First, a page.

Try buying a couple issues of Guitar One and Guitar World. They have tabs for a wide variety of songs, including some good strummers.

Eagles songs are usually good strummers to learn. Take it Easy, Peaceful Easy Feeling, etc.

lirvala
01-03-2004, 09:23 AM
I suggest practcining strummer the uber popular "open" chords like G, A, C, D, E. If that's too hard, work on the power chord. Just work at it. It takes time, but your fingers will stretch eventually!

I think a great beginner song is "about a girl" by Nirvana. Download the unplugged in NY version if you dont have the album already. The main verse of the song is: E G and it goes into power chords.

Gordon
01-11-2004, 02:47 PM
I can help you a little. When I first started playing one of the first scales that I learned was a pentatonic scale, this is a moveable pattern that is very commonly used. I do not know how to tab this out but I will try:

E_____5___________8
A_____5___________7
D_____5___________7
G_____5___________7
B_____5___________8
E_____5___________8

The above represents the strings played and the frets, this would be an "A" penta tonic, the root is the note on the 6th string that is played with your index finger. The fingering is Index, Pinky..Index, Ring ...Index, ring...Index, ring....Index, Pinky...Index, Pinky..


Now for the music, Counting Crows Mr Jones is really pretty simple to play: Intro is Am, F, Dm, G5, Am, F, G5

Verse: Am, F, Dm, G5

Chorus: C, F, G

You can listen to it to get the changes and the feel.

Hope this helps

Jymbo
01-11-2004, 04:34 PM
I also found Guitar Pro (4) very helpful when starting out and there are also many tabs or rather .gp files out to download so you can play along with your songs and lower the tempo if your struggling with your strumming :)

The link to download the trial version of Guitar Pro is >here (http://www.guitar-pro.com)<
Also the website I've found to archive the most files for GP is >here (http://www.mysongbook.com)<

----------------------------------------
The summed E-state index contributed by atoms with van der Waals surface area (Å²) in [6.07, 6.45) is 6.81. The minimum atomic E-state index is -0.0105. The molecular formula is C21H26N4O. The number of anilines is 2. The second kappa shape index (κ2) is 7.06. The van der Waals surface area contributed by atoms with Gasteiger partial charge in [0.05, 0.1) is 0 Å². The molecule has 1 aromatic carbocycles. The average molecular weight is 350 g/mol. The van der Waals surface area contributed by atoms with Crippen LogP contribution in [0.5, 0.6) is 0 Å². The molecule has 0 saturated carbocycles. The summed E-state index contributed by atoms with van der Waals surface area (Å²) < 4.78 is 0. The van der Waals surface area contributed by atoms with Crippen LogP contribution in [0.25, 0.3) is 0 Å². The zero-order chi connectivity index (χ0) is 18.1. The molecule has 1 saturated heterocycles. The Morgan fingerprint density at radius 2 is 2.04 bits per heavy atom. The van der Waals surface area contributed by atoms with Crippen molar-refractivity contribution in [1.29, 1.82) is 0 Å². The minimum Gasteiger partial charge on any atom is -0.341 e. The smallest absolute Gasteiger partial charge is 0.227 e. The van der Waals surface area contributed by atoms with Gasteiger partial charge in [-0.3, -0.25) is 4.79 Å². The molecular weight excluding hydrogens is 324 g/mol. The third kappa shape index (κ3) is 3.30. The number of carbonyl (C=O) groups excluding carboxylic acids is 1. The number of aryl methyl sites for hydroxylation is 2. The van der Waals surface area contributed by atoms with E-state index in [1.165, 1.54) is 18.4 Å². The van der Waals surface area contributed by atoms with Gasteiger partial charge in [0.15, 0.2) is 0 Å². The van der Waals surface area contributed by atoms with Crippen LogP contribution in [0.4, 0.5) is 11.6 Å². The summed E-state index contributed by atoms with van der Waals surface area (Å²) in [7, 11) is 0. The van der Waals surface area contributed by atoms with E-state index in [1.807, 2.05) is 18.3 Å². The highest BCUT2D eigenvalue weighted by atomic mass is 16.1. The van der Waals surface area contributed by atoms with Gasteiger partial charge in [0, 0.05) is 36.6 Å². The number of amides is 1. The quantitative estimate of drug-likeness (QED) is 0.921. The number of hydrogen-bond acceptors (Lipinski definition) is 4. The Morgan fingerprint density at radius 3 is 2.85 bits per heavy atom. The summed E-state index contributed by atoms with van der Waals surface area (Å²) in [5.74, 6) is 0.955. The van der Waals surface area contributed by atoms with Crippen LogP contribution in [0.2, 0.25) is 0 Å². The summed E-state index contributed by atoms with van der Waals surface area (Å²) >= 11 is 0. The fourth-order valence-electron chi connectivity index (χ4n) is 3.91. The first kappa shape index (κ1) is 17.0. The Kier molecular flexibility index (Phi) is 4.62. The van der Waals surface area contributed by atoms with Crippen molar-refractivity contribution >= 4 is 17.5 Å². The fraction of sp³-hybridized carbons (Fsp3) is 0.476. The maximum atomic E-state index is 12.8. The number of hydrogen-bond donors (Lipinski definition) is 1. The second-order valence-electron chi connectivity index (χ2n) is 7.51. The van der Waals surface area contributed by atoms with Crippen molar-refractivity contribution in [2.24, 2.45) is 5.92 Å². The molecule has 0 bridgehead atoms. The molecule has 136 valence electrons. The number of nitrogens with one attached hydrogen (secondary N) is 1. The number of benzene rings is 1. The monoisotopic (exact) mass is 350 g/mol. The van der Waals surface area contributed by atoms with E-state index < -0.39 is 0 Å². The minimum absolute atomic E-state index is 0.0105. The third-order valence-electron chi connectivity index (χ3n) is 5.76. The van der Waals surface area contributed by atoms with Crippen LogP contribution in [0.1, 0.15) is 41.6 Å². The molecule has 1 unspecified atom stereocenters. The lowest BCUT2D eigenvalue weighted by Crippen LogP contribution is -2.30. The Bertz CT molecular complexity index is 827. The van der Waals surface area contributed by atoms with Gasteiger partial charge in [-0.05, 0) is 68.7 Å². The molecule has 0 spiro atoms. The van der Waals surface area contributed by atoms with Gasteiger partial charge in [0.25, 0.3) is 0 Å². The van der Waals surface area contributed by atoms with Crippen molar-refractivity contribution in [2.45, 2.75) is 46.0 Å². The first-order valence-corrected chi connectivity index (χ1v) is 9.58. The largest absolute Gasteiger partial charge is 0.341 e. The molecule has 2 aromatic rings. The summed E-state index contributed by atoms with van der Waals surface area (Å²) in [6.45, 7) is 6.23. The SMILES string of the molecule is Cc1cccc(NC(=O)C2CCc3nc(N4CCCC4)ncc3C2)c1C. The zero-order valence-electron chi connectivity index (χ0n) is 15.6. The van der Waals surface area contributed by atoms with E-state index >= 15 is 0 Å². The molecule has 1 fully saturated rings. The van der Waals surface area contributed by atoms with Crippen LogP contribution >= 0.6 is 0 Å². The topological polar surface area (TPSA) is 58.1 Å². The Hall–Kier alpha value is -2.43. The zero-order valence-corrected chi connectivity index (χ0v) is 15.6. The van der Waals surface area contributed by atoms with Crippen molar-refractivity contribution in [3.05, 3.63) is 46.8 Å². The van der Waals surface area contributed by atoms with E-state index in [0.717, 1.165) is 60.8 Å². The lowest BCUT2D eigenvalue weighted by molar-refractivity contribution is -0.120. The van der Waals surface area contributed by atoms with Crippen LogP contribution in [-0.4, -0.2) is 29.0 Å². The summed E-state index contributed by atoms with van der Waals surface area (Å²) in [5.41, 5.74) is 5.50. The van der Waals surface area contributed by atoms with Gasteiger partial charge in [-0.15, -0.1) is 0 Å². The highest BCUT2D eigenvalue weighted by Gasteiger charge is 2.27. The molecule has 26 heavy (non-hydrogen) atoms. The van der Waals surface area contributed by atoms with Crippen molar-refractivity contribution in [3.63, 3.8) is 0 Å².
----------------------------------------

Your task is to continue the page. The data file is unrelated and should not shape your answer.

Hope it helps. :)

jackleg
01-18-2004, 09:57 PM
i am also a beginner and have been "noodling" around for about five or six months. there are a whole lot of things to look into when you first start playing and it can be overwhe,ming at times but i think the most important thing to remember is that you need to have a good mix of things you like to do and things that you need to know whether you like it or not. deciding on your goals is an important thing. if you would like to write music eventually, incorporating theory (intervals, scales, etc.) in small doses from the very beginning would be a place to start. Guni has posted a few excellent articles on these topics. also remember that you started on this journey for the joy inherent in making music and if you bog yourself down with too much theaory all at once you may start to wonder what the point is so don't stop having fun either.

a song suggestion i might have would be "why georgia" by john mayer...he has a lot of wonderful little riffs and the chicks love him but for someone just getting started he can be a bit of a challenge to play along with. that song is a part of my regular practice schedule and i am still working the kinks out of it. it is nice however that the guitar in the verses follows nicely with the melody making it easier to sing along as you play because ... as i said before, the joy of making music is the point of all this work and study to begin with right???


p.s. i think the song quoted in your signature is actually by jerry jeff walker